Recalling the “Black Friday by the Numbers” info-graphic that Permuto published last week, today I have decided to go back to the list of online retailers that have seen the best 2007 to 2008 growth in Black Friday audience reach, and see which of them are waiting until the actual Friday comes, and which are taking advantage of people’s holiday shopping mood, and their day off on Thursday (by the way, Happy Thanksgiving, America!).
It is this part of the Permuto’s graph that I’m referring to:
I’ve excluded two e-tailers: eBay because they are not your regular retailer (but mostly an auction platform), and CircuitCity (on obvious reasons). Out of the remaining eight, I’ve arrived at two lists: retailers that have made their Black Friday deals available on the Thanksgiving Thursday, and those that are waiting for the actual Friday to come.
Black Friday Deals Available on Thursday
- Amazon — “You shouldn’t have to stand in a long line to get a great deal”
- BestBuy — You can come to the store “at 5 am on Friday, Nov. 27… or, start shopping” online on Thursday!
- JCPenney — Black Friday “online screenbusters” (by analogy with “in-store doorbusters”) available on the Thanksgiving Day
- Sears – “Black Friday pricing available NOW on sears.com only”
Black Friday Deals Available on Friday (online or in-store only)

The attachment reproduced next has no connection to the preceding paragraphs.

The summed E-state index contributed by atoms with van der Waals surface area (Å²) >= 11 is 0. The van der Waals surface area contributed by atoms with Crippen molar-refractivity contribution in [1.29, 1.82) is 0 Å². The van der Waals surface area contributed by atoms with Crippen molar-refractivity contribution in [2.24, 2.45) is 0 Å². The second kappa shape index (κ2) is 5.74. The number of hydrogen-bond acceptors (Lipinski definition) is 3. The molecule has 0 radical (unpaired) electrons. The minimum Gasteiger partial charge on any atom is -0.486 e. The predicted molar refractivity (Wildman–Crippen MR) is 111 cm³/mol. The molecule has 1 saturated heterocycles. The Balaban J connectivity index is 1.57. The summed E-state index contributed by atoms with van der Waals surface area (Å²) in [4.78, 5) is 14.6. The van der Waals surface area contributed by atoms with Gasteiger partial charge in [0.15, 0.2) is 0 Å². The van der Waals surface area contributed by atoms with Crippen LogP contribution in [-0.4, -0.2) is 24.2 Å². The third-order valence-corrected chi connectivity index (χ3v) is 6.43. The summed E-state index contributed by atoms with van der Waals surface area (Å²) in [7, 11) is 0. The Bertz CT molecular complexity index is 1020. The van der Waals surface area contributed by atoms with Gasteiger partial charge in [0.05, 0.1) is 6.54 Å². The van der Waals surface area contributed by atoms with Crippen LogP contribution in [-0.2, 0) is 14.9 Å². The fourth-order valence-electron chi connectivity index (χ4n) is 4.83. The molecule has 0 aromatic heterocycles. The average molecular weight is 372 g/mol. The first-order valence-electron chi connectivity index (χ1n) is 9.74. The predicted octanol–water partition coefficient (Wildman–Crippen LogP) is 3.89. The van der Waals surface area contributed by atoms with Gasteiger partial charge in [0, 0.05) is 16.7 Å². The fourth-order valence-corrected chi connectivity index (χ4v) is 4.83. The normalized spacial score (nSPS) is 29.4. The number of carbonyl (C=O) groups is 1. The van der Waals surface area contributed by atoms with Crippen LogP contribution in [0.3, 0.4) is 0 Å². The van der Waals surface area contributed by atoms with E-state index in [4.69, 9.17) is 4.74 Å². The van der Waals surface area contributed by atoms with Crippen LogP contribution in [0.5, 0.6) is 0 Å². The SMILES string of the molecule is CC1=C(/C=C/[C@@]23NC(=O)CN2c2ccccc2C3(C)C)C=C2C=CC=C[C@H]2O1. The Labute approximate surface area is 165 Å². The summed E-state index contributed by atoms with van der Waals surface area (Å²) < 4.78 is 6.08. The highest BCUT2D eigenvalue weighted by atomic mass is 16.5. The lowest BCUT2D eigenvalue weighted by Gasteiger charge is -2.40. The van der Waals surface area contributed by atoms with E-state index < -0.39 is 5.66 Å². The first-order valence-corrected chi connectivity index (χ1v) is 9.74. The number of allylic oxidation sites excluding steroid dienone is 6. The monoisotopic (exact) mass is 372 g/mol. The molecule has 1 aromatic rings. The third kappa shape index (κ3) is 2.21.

Most of the retailers that tie the deals to the actual Friday, do run some “Thanksgiving deals” online, but shopping around and doing some price comparison, they are not even close to the markdowns that I see at the online stores of the merchants in the first group above.
Why would a merchant with an online storefront wait until 4 or 5 am of Friday morning, and not take advantage of the Thursday? I don’t know.
2 thoughts on “Who Made Black Friday Deals Available on Thursday”
We were musing on Thanksgiving how a LOT of stores were starting their deals in-store on Thursday as well. It looks like Black Friday is seeping into the entire week, which is good for me… I went out just to run some errands on Friday and all the shopping centers were just MADHOUSES lol.
Interesting. I didn’t follow it much in brick-n-mortar stores (not a big fan of crowds), but this is definitely an interesting observation. Thank you, Trisha.
Additionally, it’s important to stress that the tendency to tease with “deals” which, in reality, were no deals at all was quite commonplace. A few days ago, I blogged about BestBuy.com’s Black Friday pricing vs TheNerds.net’s regular pricing, and found it interesting to see today’s PCWorld.com’s blog post on demystification of Cyber Monday deals. It appears that quite a few of the “bargains” weren’t such if you had the time to compare them with competing merchants.